The participants in the study were shown images of people, activities and objects that they may have an emotional response to. The women from group 2, the high Prevotella group reacted with far greater levels of anxiety to any negative images shown, than did the high Bacteroides group.
This amazing piece of research adds yet more weight to the body of evidence that suggests that our gut flora plays an integral part in our emotions and responses to stressful situations. I wonder if it is the brain and our thoughts that are influencing the microbial diversity in the gut, or in fact our gut bacteria that is influencing the development of our brains, and how it responds to different situations? This is such a fascinating area of research, and one that I personally cannot wait to learn more about!
To read more about the link between the gut and the brain, see the following article in the Probiotics Learning Lab: Gut Brain Axis & Probiotics
Another recent study2 on the same two strains (Lactobacillus acidophilus Rosell-52 and Bifidobacterium longum Rosell-175) followed on to investigate potential benefits of probiotics in long term cases of depression, using symptomatic participants. In this case results were not significant. Whilst reasons for the insignificant results are explored in the paper (for example probiotic intervention may need to be considered for longer than 8 weeks), this highlights a few things - firstly, the utmost importance of a holistic approach when looking to support health in those with depression. For example the study found that vitamin D levels did have a strong influence on outcome - so other supplementation may also be helpful, and that whilst some probiotics have been shown to have a positive impact as a standalone approach for those with short-term low mood, they could only be considered as part of a more complex approach in more severe cases. Secondly it helps to draw our attention again to the fact that research on probiotics for depression (as for many different areas of health) is still in its infancy. As with all research findings presented on the blog, we are very excited to report on new studies on the microbiome - but findings must always be taken with 'a pinch of salt', and probiotics must never be seen as a 'cure-all', at least until we see more, and larger studies, showing significant results in years to come.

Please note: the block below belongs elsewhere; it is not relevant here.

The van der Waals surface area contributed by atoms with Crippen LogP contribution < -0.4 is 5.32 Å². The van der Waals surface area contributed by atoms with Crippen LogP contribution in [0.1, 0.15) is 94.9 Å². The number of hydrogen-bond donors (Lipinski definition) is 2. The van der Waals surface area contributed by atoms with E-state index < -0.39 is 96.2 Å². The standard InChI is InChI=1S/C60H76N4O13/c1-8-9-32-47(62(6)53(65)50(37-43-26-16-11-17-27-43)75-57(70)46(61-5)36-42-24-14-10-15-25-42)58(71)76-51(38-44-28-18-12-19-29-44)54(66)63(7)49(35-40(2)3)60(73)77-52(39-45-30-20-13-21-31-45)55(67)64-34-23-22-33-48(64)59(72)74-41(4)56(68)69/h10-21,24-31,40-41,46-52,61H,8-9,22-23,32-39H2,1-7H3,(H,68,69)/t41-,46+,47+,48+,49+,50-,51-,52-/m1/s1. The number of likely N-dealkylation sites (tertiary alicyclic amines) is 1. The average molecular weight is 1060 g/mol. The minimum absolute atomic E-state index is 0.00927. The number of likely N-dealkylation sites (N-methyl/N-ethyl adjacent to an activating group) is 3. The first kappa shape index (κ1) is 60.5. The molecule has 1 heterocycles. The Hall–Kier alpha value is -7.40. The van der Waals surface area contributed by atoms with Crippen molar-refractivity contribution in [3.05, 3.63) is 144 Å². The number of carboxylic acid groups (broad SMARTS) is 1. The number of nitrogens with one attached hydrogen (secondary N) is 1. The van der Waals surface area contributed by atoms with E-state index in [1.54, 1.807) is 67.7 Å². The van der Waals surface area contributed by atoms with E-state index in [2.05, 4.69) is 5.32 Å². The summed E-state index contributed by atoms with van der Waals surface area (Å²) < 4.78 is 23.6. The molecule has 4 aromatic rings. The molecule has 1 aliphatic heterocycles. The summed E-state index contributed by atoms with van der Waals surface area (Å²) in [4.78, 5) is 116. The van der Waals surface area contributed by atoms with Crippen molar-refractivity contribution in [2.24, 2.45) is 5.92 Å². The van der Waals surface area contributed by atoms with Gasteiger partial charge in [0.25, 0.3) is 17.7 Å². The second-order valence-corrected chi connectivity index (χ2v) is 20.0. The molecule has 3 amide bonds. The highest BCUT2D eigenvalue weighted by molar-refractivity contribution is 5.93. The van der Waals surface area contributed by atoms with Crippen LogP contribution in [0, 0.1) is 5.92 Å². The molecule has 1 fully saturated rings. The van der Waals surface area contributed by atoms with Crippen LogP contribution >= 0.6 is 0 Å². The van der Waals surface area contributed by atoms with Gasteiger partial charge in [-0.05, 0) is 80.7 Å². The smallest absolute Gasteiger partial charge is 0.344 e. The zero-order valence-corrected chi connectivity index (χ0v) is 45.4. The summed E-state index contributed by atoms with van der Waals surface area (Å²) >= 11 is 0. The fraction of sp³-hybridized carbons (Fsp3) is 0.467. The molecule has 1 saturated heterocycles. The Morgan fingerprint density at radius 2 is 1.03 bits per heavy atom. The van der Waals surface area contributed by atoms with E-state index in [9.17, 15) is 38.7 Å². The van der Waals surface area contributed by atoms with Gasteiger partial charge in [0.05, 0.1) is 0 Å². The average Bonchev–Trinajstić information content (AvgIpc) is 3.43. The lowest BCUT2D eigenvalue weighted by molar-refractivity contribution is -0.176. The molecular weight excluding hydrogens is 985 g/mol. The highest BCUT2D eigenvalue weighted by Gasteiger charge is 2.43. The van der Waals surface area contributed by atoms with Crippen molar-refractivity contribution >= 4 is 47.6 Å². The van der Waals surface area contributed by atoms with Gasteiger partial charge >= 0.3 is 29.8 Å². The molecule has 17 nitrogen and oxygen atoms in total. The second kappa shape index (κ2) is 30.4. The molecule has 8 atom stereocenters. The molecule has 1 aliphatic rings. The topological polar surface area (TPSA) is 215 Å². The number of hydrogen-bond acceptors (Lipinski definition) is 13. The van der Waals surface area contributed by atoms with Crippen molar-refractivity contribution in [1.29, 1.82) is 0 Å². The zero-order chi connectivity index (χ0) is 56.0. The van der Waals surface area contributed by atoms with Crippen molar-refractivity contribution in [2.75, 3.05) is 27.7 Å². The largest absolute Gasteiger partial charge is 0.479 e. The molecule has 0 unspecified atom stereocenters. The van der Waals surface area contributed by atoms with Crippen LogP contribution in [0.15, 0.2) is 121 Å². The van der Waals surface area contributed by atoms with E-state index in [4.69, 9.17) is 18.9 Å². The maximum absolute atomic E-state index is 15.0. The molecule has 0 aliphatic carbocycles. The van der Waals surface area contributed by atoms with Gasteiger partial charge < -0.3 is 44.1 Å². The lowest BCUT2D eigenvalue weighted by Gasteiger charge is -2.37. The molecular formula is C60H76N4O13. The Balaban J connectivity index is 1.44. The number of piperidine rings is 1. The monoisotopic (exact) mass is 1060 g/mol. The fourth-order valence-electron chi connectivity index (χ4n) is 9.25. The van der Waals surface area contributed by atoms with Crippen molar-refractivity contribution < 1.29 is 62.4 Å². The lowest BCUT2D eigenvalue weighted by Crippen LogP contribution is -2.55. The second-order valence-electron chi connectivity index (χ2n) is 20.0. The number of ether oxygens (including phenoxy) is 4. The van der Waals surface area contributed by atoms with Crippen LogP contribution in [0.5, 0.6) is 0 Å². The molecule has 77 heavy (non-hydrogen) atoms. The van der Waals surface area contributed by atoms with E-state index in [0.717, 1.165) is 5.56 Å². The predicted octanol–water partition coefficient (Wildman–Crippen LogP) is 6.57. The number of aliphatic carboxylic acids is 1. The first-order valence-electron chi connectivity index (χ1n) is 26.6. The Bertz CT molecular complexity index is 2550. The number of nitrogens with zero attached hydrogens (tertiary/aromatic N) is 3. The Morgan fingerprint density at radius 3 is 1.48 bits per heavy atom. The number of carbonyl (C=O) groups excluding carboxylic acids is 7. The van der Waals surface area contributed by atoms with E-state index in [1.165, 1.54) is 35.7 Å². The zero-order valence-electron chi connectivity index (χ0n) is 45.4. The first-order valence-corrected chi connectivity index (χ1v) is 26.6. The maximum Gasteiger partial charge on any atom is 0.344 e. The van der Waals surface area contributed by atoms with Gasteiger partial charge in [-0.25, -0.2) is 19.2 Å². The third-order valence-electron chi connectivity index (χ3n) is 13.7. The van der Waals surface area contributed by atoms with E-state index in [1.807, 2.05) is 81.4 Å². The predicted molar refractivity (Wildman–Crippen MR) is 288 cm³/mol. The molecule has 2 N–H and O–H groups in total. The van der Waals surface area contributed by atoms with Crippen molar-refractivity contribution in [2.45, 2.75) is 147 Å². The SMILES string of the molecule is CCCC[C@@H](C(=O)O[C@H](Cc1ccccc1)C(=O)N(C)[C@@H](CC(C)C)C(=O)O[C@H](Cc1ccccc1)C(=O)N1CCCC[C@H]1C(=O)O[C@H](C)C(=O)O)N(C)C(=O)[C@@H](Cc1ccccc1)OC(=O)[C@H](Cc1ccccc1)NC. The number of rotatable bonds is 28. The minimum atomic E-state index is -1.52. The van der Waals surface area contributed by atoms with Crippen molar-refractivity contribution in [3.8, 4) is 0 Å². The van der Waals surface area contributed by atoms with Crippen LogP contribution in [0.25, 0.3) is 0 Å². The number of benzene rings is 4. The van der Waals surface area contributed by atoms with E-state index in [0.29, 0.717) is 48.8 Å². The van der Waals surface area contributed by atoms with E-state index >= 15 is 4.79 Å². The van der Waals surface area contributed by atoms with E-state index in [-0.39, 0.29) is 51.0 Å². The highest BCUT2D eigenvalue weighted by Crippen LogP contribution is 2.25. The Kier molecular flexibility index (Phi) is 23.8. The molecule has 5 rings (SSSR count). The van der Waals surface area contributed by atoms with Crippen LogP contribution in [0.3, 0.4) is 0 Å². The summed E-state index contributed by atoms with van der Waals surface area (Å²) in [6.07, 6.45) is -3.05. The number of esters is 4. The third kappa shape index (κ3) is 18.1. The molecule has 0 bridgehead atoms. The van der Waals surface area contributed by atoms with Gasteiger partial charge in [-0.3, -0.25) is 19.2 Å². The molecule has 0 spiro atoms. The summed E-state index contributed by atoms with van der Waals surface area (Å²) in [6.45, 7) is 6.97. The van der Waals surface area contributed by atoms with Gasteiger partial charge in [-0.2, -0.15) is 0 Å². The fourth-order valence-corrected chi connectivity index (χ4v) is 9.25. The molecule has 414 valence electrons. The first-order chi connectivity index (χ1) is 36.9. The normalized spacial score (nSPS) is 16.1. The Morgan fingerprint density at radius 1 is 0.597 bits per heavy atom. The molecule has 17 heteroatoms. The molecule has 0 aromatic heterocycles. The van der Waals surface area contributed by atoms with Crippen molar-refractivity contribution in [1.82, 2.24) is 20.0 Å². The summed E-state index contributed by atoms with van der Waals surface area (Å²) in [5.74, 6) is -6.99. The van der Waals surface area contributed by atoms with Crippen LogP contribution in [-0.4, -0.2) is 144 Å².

The two strains mentioned in this article can be found in OptiBac 'For every day'.
1. Brain structure and response to emotional stimuli as related to gut microbial profiles in healthy women. Tillisch, Kirsten (MD); Mayer, Emeran (MD, PhD); Gupta, Arpana (PhD); Gill, Zafar (BSc); Brazeilles, Rémi (PhD); Le Nevé, Boris (PhD); van Hylckama Vlieg, Johan E.T. (PhD); Guyonnet, Denis (PhD); Derrien, Muriel (PhD); Labus, Jennifer S. (PhD)
2. Romijin. A. R, et al (2017) A double blind, randomised, placebo controlled trial of Lactobacillus helveticus and Bifidobacterium longum for the symptoms of depression. Australian & New Zealand Journal o fPsychiatry. 1-12.